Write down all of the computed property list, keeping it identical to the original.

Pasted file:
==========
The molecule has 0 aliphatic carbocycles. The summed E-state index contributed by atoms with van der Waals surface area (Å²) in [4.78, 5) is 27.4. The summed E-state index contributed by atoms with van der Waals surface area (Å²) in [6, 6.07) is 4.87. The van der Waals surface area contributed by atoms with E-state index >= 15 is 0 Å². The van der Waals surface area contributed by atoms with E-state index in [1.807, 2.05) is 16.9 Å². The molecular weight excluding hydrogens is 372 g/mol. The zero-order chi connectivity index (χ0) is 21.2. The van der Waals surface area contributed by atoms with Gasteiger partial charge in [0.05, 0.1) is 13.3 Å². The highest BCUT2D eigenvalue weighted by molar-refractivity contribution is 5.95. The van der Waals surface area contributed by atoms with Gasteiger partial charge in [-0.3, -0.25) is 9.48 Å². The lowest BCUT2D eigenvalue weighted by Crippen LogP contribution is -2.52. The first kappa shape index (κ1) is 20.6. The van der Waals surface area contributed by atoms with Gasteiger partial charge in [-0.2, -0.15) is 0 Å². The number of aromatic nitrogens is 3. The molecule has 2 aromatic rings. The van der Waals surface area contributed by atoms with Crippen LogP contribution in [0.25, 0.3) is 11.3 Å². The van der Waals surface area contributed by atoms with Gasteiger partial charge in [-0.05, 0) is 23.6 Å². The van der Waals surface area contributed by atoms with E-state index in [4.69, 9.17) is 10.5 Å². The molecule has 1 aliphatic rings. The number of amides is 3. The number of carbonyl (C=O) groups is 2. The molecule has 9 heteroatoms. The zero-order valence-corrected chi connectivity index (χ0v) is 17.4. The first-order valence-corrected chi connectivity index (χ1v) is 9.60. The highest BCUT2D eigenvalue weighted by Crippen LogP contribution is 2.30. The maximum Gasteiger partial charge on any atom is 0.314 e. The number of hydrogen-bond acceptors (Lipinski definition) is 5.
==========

The molecule has 0 aliphatic carbocycles. The summed E-state index contributed by atoms with van der Waals surface area (Å²) in [4.78, 5) is 27.4. The summed E-state index contributed by atoms with van der Waals surface area (Å²) in [6, 6.07) is 4.87. The van der Waals surface area contributed by atoms with E-state index >= 15 is 0 Å². The van der Waals surface area contributed by atoms with E-state index in [1.807, 2.05) is 16.9 Å². The molecular weight excluding hydrogens is 372 g/mol. The zero-order chi connectivity index (χ0) is 21.2. The van der Waals surface area contributed by atoms with Gasteiger partial charge in [0.05, 0.1) is 13.3 Å². The highest BCUT2D eigenvalue weighted by molar-refractivity contribution is 5.95. The van der Waals surface area contributed by atoms with Gasteiger partial charge in [-0.3, -0.25) is 9.48 Å². The lowest BCUT2D eigenvalue weighted by Crippen LogP contribution is -2.52. The first kappa shape index (κ1) is 20.6. The van der Waals surface area contributed by atoms with Gasteiger partial charge in [-0.2, -0.15) is 0 Å². The number of aromatic nitrogens is 3. The molecule has 2 aromatic rings. The van der Waals surface area contributed by atoms with Crippen LogP contribution in [0.25, 0.3) is 11.3 Å². The van der Waals surface area contributed by atoms with Gasteiger partial charge in [-0.05, 0) is 23.6 Å². The van der Waals surface area contributed by atoms with E-state index in [4.69, 9.17) is 10.5 Å². The molecule has 1 aliphatic rings. The number of amides is 3. The number of carbonyl (C=O) groups is 2. The molecule has 9 heteroatoms. The zero-order valence-corrected chi connectivity index (χ0v) is 17.4. The first-order valence-corrected chi connectivity index (χ1v) is 9.60. The highest BCUT2D eigenvalue weighted by Crippen LogP contribution is 2.30. The maximum Gasteiger partial charge on any atom is 0.314 e. The number of hydrogen-bond acceptors (Lipinski definition) is 5.